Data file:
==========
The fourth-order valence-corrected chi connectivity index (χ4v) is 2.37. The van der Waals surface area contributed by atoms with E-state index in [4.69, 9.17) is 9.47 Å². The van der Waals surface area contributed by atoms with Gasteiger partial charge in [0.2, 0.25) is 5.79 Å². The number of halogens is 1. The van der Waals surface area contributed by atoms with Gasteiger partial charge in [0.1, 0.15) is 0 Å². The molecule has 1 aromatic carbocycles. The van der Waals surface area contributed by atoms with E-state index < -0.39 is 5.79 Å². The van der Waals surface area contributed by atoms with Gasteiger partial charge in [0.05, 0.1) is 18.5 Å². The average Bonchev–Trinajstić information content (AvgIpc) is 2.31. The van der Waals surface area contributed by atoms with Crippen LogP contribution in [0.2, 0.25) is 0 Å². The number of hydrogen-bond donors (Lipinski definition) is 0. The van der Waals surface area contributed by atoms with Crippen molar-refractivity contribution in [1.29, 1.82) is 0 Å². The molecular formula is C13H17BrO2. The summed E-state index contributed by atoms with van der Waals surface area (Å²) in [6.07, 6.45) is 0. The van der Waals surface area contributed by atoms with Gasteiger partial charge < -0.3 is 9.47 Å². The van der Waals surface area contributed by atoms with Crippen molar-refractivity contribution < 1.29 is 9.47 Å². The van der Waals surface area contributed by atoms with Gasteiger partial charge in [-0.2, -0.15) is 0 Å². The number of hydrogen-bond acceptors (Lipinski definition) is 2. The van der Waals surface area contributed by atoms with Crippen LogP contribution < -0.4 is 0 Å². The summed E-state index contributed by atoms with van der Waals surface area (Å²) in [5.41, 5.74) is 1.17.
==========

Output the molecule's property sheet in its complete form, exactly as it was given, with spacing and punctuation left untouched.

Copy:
The fourth-order valence-corrected chi connectivity index (χ4v) is 2.37. The van der Waals surface area contributed by atoms with E-state index in [4.69, 9.17) is 9.47 Å². The van der Waals surface area contributed by atoms with Gasteiger partial charge in [0.2, 0.25) is 5.79 Å². The number of halogens is 1. The van der Waals surface area contributed by atoms with Gasteiger partial charge in [0.1, 0.15) is 0 Å². The molecule has 1 aromatic carbocycles. The van der Waals surface area contributed by atoms with E-state index < -0.39 is 5.79 Å². The van der Waals surface area contributed by atoms with Gasteiger partial charge in [0.05, 0.1) is 18.5 Å². The average Bonchev–Trinajstić information content (AvgIpc) is 2.31. The van der Waals surface area contributed by atoms with Crippen LogP contribution in [0.2, 0.25) is 0 Å². The number of hydrogen-bond donors (Lipinski definition) is 0. The van der Waals surface area contributed by atoms with Crippen molar-refractivity contribution in [1.29, 1.82) is 0 Å². The molecular formula is C13H17BrO2. The summed E-state index contributed by atoms with van der Waals surface area (Å²) in [6.07, 6.45) is 0. The van der Waals surface area contributed by atoms with Gasteiger partial charge < -0.3 is 9.47 Å². The van der Waals surface area contributed by atoms with Crippen molar-refractivity contribution < 1.29 is 9.47 Å². The van der Waals surface area contributed by atoms with Gasteiger partial charge in [-0.2, -0.15) is 0 Å². The number of hydrogen-bond acceptors (Lipinski definition) is 2. The van der Waals surface area contributed by atoms with Crippen LogP contribution < -0.4 is 0 Å². The summed E-state index contributed by atoms with van der Waals surface area (Å²) in [5.41, 5.74) is 1.17.